For the Birds Radio Program: How to Enjoy Migration
In anticipation of the best bird-watching of the year coming up now, Laura gives some tips on how to find and identify birds.
(Recording of a Black-throated Green Warbler)
This week and next are traditionally the best two weeks of the whole spring for bird-watching in north country. The beautiful weather which has marked much of this May has allowed many birds to move all the way up to Canada without a stopover in our area, but a few of those wonderfully dreary, drizzly, dank, dark, drippy, dull, Duluth days bring the birds flocking again.
The best hotspots in Duluth include Park Point, Chester Bowl, the Western Waterfront Trail, mudflats in the harbor at 40th Avenue West and the Port Terminal, and Stony Point, up the shore across from Tom’s Logging Cabin. Although Minnesota birders flock to Duluth because of its unique location on Lake Superior, migrants visit other areas, too– especially along river valleys. Wisconsin Point is one of the best migration magnets in the upper midwest in spring, and many rarities show up in the Ashland and Bayfield areas.
If you want the latest bird news, you can call Duluth Audubon’s hotline for a recorded message. That number is 525-5952. But you don’t have to go on a special outing to find interesting birds. Rarities often turn up in backyards.
The trick to birding in the Northland isn’t finding birds–it’s figuring out what they are once you see them. Among the trickiest groups are the shorebirds and the warblers. You’ll need a reasonably good pair of binoculars, but don’t overdo it–seven- or eight-power is as much magnification as you want unless you’ve got a very steady hand.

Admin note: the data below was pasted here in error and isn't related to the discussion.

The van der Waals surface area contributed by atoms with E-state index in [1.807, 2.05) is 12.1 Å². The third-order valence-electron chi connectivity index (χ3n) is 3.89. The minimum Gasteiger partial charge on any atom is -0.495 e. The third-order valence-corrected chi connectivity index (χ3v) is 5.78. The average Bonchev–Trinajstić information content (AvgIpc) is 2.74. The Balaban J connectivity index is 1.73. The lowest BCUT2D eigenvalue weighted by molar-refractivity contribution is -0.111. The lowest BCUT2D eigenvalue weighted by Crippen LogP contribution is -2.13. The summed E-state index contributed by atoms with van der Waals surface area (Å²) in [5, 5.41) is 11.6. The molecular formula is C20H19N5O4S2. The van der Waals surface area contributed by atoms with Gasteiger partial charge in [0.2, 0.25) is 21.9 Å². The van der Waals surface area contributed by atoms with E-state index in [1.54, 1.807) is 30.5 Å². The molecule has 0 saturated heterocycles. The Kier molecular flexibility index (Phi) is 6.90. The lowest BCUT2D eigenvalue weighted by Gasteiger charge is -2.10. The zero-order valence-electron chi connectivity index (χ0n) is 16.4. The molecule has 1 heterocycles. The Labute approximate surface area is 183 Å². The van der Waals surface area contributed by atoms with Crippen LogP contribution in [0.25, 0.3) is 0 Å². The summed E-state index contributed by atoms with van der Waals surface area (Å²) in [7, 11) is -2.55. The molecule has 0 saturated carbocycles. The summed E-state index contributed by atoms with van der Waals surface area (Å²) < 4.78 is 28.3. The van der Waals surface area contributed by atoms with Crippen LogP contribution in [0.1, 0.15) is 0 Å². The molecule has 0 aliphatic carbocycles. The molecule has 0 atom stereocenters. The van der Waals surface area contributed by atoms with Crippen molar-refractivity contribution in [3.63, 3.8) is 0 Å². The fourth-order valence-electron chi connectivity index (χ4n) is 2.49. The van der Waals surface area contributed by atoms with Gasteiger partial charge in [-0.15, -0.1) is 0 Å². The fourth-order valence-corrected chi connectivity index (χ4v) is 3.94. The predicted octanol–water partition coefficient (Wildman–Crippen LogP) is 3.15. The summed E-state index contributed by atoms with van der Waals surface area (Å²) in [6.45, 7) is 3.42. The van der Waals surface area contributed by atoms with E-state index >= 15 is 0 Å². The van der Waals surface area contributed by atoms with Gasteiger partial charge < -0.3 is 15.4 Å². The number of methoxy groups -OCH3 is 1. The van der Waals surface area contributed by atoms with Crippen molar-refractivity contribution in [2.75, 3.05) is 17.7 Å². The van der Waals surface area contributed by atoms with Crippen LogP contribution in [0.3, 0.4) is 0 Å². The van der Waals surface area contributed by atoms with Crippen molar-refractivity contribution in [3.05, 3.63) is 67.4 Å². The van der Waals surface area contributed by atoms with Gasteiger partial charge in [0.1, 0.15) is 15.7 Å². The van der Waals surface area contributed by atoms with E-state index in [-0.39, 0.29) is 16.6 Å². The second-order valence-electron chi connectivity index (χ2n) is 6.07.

Then you need a field guide. Most birders recommend the Golden Guide titled Birds of North America, or Roger Tory Peterson’s Field Guide to the Birds, or the National Geographic Society’s Field Guide to the Birds of North America. All three include every species you’re likely to encounter in Minnesota or Wisconsin. The National Geographic guide is my favorite. It’s not available in commercial bookstores, but you can get it at Second Edition–UMD’s paperback bookstore–or you can write to the National Geographic Society. If you can afford it, buy two or three different guides–comparing different pictures of the same species is often a big help.
Whichever field guide you choose, become familiar with it. It’ll be much easier to thumb through it quickly when you discover a new bird. But whenever you try to identify a new bird, spend most of your time studying the bird–not your book. Don’t get discouraged if you can’t figure out most of the birds you see. At first, it may even be hard to find any birds in the first place. It takes years of experience to get really good at birding. The more birds you learn to recognize on your own, the better you’ll get at identifying new ones, and at noticing all the little birds around you. When I set out to become a birder in Michigan on a winter day 1975, it took me several hours just to find my first bird. Then I raced through two field guides and narrowed it down to two species. That night I went to the library and listened to bird records, and finally figured out for sure what my bird was–the number one bird on my lifelist–the Black-capped Chickadee.
(Recording of a Black-capped Chickadee)
This is Laura Erickson, and this program has been “For the Birds.”